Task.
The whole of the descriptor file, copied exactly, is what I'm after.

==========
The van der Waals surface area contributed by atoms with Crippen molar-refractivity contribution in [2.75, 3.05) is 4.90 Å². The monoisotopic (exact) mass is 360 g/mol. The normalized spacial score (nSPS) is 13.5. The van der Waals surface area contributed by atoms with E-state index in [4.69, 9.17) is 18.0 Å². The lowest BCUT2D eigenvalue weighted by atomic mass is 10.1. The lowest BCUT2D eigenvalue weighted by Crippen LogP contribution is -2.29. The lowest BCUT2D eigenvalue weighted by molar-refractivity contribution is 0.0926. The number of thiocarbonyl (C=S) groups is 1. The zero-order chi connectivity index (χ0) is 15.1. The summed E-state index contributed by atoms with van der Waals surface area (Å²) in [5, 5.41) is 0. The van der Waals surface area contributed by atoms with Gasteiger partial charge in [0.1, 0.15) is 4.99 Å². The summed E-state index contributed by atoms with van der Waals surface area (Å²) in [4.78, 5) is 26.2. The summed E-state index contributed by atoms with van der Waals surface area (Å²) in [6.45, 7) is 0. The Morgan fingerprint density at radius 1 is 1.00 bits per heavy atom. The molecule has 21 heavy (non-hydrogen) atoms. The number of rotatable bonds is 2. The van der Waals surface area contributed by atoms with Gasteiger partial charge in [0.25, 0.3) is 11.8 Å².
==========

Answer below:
The van der Waals surface area contributed by atoms with Crippen molar-refractivity contribution in [2.75, 3.05) is 4.90 Å². The monoisotopic (exact) mass is 360 g/mol. The normalized spacial score (nSPS) is 13.5. The van der Waals surface area contributed by atoms with E-state index in [4.69, 9.17) is 18.0 Å². The lowest BCUT2D eigenvalue weighted by atomic mass is 10.1. The lowest BCUT2D eigenvalue weighted by Crippen LogP contribution is -2.29. The lowest BCUT2D eigenvalue weighted by molar-refractivity contribution is 0.0926. The number of thiocarbonyl (C=S) groups is 1. The zero-order chi connectivity index (χ0) is 15.1. The summed E-state index contributed by atoms with van der Waals surface area (Å²) in [5, 5.41) is 0. The van der Waals surface area contributed by atoms with Gasteiger partial charge in [0.1, 0.15) is 4.99 Å². The summed E-state index contributed by atoms with van der Waals surface area (Å²) in [4.78, 5) is 26.2. The summed E-state index contributed by atoms with van der Waals surface area (Å²) in [6.45, 7) is 0. The Morgan fingerprint density at radius 1 is 1.00 bits per heavy atom. The molecule has 21 heavy (non-hydrogen) atoms. The number of rotatable bonds is 2. The van der Waals surface area contributed by atoms with Gasteiger partial charge in [0.25, 0.3) is 11.8 Å².